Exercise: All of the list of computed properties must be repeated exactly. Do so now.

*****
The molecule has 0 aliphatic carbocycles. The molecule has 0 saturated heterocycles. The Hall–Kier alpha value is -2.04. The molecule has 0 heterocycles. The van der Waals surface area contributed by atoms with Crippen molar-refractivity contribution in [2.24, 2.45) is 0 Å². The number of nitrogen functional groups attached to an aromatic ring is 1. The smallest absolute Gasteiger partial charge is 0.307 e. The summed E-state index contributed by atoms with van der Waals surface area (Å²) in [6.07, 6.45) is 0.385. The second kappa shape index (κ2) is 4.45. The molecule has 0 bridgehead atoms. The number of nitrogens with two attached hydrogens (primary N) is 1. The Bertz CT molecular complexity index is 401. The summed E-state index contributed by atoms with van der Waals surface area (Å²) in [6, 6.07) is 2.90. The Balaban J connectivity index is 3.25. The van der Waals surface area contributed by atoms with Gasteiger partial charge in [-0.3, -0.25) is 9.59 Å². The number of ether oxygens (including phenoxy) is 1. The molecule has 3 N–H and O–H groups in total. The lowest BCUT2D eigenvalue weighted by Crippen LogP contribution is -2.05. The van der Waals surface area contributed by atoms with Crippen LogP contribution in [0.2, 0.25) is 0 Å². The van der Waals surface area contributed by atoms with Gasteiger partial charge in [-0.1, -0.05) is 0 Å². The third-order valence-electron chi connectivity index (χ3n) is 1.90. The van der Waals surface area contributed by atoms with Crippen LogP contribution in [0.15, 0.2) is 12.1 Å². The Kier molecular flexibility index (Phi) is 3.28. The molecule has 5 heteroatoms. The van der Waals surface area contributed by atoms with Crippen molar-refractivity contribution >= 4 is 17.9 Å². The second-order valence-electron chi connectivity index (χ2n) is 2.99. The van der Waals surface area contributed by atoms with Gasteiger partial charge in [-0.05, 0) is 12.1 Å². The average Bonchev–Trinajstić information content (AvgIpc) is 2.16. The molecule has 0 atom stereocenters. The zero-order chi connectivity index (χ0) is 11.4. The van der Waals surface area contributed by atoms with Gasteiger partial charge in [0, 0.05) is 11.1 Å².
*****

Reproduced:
The molecule has 0 aliphatic carbocycles. The molecule has 0 saturated heterocycles. The Hall–Kier alpha value is -2.04. The molecule has 0 heterocycles. The van der Waals surface area contributed by atoms with Crippen molar-refractivity contribution in [2.24, 2.45) is 0 Å². The number of nitrogen functional groups attached to an aromatic ring is 1. The smallest absolute Gasteiger partial charge is 0.307 e. The summed E-state index contributed by atoms with van der Waals surface area (Å²) in [6.07, 6.45) is 0.385. The second kappa shape index (κ2) is 4.45. The molecule has 0 bridgehead atoms. The number of nitrogens with two attached hydrogens (primary N) is 1. The Bertz CT molecular complexity index is 401. The summed E-state index contributed by atoms with van der Waals surface area (Å²) in [6, 6.07) is 2.90. The Balaban J connectivity index is 3.25. The van der Waals surface area contributed by atoms with Gasteiger partial charge in [-0.3, -0.25) is 9.59 Å². The number of ether oxygens (including phenoxy) is 1. The molecule has 3 N–H and O–H groups in total. The lowest BCUT2D eigenvalue weighted by Crippen LogP contribution is -2.05. The van der Waals surface area contributed by atoms with Crippen LogP contribution in [0.2, 0.25) is 0 Å². The van der Waals surface area contributed by atoms with Gasteiger partial charge in [-0.1, -0.05) is 0 Å². The third-order valence-electron chi connectivity index (χ3n) is 1.90. The van der Waals surface area contributed by atoms with Crippen LogP contribution in [0.15, 0.2) is 12.1 Å². The Kier molecular flexibility index (Phi) is 3.28. The molecule has 5 heteroatoms. The van der Waals surface area contributed by atoms with Crippen molar-refractivity contribution >= 4 is 17.9 Å². The second-order valence-electron chi connectivity index (χ2n) is 2.99. The van der Waals surface area contributed by atoms with Gasteiger partial charge in [-0.05, 0) is 12.1 Å². The average Bonchev–Trinajstić information content (AvgIpc) is 2.16. The molecule has 0 atom stereocenters. The zero-order chi connectivity index (χ0) is 11.4. The van der Waals surface area contributed by atoms with Gasteiger partial charge in [0, 0.05) is 11.1 Å².